The Fire This Time, edited by Jesmyn Ward (Scribner, 2016)

“Pointedly drawing inspiration from James Baldwin’s The Fire Next Time, Ward has gathered responses from her generation’s most eminent voices on race in the form of critical essays, personal reflections, and poetry. From Jericho Brown to Daniel Jose Older, Claudia Rankine to Clint Smith, the contributors make this a worthwhile read for its own, aesthetic sake, but it’s also an emotional and timely reminder of the ways in which society has not changed since Baldwin was writing, the areas in which there is still vital need for improvement. While newspapers and magazines have been praising J.D. Vance’s memoir Hillbilly Elegy since Trump won the Republican nomination as the book to understand America today, I found Ward’s book to be an important counterargument to that narrative, especially given Jeff Sessions’s imminent confirmation by the Senate. Vance’s book has merit, certainly, but the current focus on “understanding the white working class” cannot be emphasized at the expense of a focus on race relations and the continued economic and privilege gap between white Americans and black and Hispanic Americans. Reading Hillbilly Elegy is a worthwhile exercise in empathy, but it’s no more important than reading Ward’s collection. Baldwin wrote, ‘You think your pain and your heartbreak are unprecedented in the history of the world, but then you read.’ There is plenty of pain and heartbreak in The Fire This Time, too.”

Blog Editor Hanna Heiskanen recommends:

The Establishment: And How They Get Away With It by Owen Jones (Penguin, 2014)

“British journalist and writer Owen Jones (b. 1984) hasn’t made a secret of his political inclinations (very left-wing, in case you haven’t heard), and he was a staunch critic of Donald Trump throughout his election campaign. His 2014 book, The Establishment: And How They Get Away With It, which was met both with great praise and criticism, zooms in on the power structures of British society and is now more relevant than ever. Owen claims that while the people continue voting in elections, behind the scenes, a network of the unelected, unaccountable, and immensely powerful advisors and diplomats control our lives and steer decision-making. Though Jones’s book focused on the UK and some of its seemingly unique features, such as the grooming of the new ruling class at top universities, or the privatisation of public services, its fundamental premise applies to almost any country you could point to on the map. Whether you grew up in a Nordic welfare society or listening to stories about the American Dream, this makes for a relevant, albeit depressing, read.”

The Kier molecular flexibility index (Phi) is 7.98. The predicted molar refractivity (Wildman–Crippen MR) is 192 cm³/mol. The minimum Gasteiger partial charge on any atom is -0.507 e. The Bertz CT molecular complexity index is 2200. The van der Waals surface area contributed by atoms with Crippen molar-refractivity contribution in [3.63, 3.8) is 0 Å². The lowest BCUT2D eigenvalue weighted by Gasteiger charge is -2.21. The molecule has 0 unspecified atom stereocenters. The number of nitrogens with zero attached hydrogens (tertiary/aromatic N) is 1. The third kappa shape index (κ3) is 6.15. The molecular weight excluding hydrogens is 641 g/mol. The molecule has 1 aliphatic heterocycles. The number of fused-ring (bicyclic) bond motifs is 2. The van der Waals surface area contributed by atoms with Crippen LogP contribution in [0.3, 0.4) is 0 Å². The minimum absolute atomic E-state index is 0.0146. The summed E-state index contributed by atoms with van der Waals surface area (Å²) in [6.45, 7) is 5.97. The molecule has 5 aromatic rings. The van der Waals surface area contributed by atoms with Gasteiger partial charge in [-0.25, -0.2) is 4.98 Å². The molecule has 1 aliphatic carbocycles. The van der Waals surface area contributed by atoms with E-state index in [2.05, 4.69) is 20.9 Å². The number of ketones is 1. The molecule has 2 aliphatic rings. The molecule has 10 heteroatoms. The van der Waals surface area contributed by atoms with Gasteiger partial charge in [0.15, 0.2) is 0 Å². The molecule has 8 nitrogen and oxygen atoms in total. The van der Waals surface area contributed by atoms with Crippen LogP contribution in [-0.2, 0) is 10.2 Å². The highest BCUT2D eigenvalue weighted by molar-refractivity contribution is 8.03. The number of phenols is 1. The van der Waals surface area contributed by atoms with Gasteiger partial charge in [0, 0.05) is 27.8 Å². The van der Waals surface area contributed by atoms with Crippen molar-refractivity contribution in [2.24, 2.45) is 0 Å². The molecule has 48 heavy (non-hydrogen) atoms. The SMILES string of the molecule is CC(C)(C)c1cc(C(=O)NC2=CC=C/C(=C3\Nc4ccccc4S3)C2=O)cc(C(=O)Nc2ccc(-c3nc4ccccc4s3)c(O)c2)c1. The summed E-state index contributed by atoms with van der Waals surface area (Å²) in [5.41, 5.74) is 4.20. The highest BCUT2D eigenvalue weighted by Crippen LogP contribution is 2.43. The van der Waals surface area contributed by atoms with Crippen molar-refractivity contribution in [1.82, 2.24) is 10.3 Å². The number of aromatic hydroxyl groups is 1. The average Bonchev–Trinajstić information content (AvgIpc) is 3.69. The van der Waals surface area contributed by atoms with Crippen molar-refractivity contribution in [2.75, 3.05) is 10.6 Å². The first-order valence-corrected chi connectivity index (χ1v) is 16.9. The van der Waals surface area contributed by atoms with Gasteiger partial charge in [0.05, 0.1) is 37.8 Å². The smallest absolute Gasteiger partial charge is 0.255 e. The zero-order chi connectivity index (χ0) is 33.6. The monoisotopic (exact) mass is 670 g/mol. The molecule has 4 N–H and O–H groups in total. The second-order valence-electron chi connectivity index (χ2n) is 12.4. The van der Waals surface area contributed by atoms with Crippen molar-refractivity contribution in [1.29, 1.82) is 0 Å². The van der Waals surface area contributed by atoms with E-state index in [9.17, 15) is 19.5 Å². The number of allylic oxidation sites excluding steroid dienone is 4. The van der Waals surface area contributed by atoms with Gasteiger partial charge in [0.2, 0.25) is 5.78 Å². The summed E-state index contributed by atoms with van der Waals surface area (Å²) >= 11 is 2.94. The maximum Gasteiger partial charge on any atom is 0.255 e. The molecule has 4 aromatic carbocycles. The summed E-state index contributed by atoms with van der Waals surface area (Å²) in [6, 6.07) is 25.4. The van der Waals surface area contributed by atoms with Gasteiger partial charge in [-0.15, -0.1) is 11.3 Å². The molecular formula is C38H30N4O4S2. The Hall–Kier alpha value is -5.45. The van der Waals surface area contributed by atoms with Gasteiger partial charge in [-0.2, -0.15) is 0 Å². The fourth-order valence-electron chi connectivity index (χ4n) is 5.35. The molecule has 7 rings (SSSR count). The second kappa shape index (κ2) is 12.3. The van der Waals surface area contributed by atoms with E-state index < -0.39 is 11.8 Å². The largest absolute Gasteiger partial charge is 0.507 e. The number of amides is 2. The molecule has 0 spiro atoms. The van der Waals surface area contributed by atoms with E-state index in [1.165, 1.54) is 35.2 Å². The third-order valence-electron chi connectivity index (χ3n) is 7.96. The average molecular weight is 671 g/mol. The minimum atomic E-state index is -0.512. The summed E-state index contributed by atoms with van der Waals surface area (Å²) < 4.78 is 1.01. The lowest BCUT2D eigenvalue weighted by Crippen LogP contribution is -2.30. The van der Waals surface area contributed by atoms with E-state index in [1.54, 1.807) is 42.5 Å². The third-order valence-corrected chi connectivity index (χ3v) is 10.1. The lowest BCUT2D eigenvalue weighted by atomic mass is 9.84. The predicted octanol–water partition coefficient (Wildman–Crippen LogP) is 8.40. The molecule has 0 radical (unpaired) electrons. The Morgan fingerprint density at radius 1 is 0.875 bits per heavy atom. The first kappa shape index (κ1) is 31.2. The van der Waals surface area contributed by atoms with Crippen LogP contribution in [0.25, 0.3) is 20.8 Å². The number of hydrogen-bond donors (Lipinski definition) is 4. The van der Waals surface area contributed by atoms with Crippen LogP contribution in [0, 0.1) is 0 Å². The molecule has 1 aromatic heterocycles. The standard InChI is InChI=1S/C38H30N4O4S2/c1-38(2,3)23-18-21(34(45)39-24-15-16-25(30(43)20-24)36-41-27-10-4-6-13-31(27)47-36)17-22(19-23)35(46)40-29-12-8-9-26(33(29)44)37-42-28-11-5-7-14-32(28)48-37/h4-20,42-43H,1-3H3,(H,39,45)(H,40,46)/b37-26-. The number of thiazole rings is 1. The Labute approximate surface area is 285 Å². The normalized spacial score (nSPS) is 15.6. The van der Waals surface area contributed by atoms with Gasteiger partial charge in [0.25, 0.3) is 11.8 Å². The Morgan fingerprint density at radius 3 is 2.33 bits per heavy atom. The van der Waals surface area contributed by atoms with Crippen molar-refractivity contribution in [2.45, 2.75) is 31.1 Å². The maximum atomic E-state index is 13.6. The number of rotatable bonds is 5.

The Communist Manifesto by Karl Marx and Friedrich Engels (1848, 2015 Penguin)

“It might be old, and many would say old-fashioned, but the grand ideologies of the 19th and 20th centuries, capitalism and communism, continue to have an undeniable impact on our societies and politics. Many have explained the rise of the far-right and nationalist sentiments around the world with the collapse of traditional industries that would have supported generations of working families who now feel unnecessary or displaced. Now, with the rise of China as a world power, as well as a future in which robots will take over an increasing number of tasks from humans, Marx’s writings suddenly don’t seem as outdated anymore.”

And literary critic Harold Bloom offered:

“The only thing I can think of right now is Yeats’ ‘The Second Coming’.”

*****

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On the Dearth of South Asian Translations in the U.S. (Part II)

How some South Asian translations are making it—or trying to, at least—in the brutal U.S. publishing market

Read all posts in Mahmud Rahman’s investigation here.

Daisy Rockwell is a painter, writer, and translator. From 1992-2006, she made a detour into academia, from which she emerged with a Ph.D. in South Asian literature and a book on the Hindi author Upendranath Ashk. She had become interested in his writing as a grad student.

In an interview with CNN last year, she said: “Ashk asked me to undertake a short story collection shortly before his death, which I did somewhat reluctantly as I was more interested in translating his long novel, Falling Walls (something I’m finally working on now). It ended up being his dying wish to me, however, so I saw the project through. I finished most of the work around 2000, but had a very hard time finding a publisher, even in India.”

Her translation of Ashk’s Hats & Doctors came out from Penguin India in 2013. About her approach to U.S. publishers, she wrote: “I have tried and so far failed to get my translation published in the U.S., on numerous occasions. I have another work forthcoming and I will try with that too. We’ll see what happens. I haven’t had any explanations. So far I’ve approached them myself. Next up, my agent. Mostly I’ve tried academic presses and small presses. I haven’t tried that many, but since no one maintains a South Asia list, really, the entire thing feels kind of scatter shot and I’ve gotten discouraged easily.” READ MORE…